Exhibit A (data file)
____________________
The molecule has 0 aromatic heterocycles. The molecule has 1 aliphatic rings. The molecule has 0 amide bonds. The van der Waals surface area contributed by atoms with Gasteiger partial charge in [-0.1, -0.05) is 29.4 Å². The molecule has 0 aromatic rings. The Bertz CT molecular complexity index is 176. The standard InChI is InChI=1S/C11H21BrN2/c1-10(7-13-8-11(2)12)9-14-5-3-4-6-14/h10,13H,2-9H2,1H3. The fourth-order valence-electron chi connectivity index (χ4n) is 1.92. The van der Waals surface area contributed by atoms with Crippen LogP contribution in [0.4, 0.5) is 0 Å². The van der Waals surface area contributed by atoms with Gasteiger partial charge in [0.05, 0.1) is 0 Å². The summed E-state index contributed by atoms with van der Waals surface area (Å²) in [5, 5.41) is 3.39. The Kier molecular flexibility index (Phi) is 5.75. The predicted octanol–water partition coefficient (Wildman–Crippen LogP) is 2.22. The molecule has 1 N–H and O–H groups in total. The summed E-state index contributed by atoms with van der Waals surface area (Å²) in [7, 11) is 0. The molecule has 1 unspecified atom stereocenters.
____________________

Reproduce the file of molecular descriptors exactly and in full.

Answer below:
The molecule has 0 aromatic heterocycles. The molecule has 1 aliphatic rings. The molecule has 0 amide bonds. The van der Waals surface area contributed by atoms with Gasteiger partial charge in [-0.1, -0.05) is 29.4 Å². The molecule has 0 aromatic rings. The Bertz CT molecular complexity index is 176. The standard InChI is InChI=1S/C11H21BrN2/c1-10(7-13-8-11(2)12)9-14-5-3-4-6-14/h10,13H,2-9H2,1H3. The fourth-order valence-electron chi connectivity index (χ4n) is 1.92. The van der Waals surface area contributed by atoms with Crippen LogP contribution in [0.4, 0.5) is 0 Å². The van der Waals surface area contributed by atoms with Gasteiger partial charge in [0.05, 0.1) is 0 Å². The summed E-state index contributed by atoms with van der Waals surface area (Å²) in [5, 5.41) is 3.39. The Kier molecular flexibility index (Phi) is 5.75. The predicted octanol–water partition coefficient (Wildman–Crippen LogP) is 2.22. The molecule has 1 N–H and O–H groups in total. The summed E-state index contributed by atoms with van der Waals surface area (Å²) in [7, 11) is 0. The molecule has 1 unspecified atom stereocenters.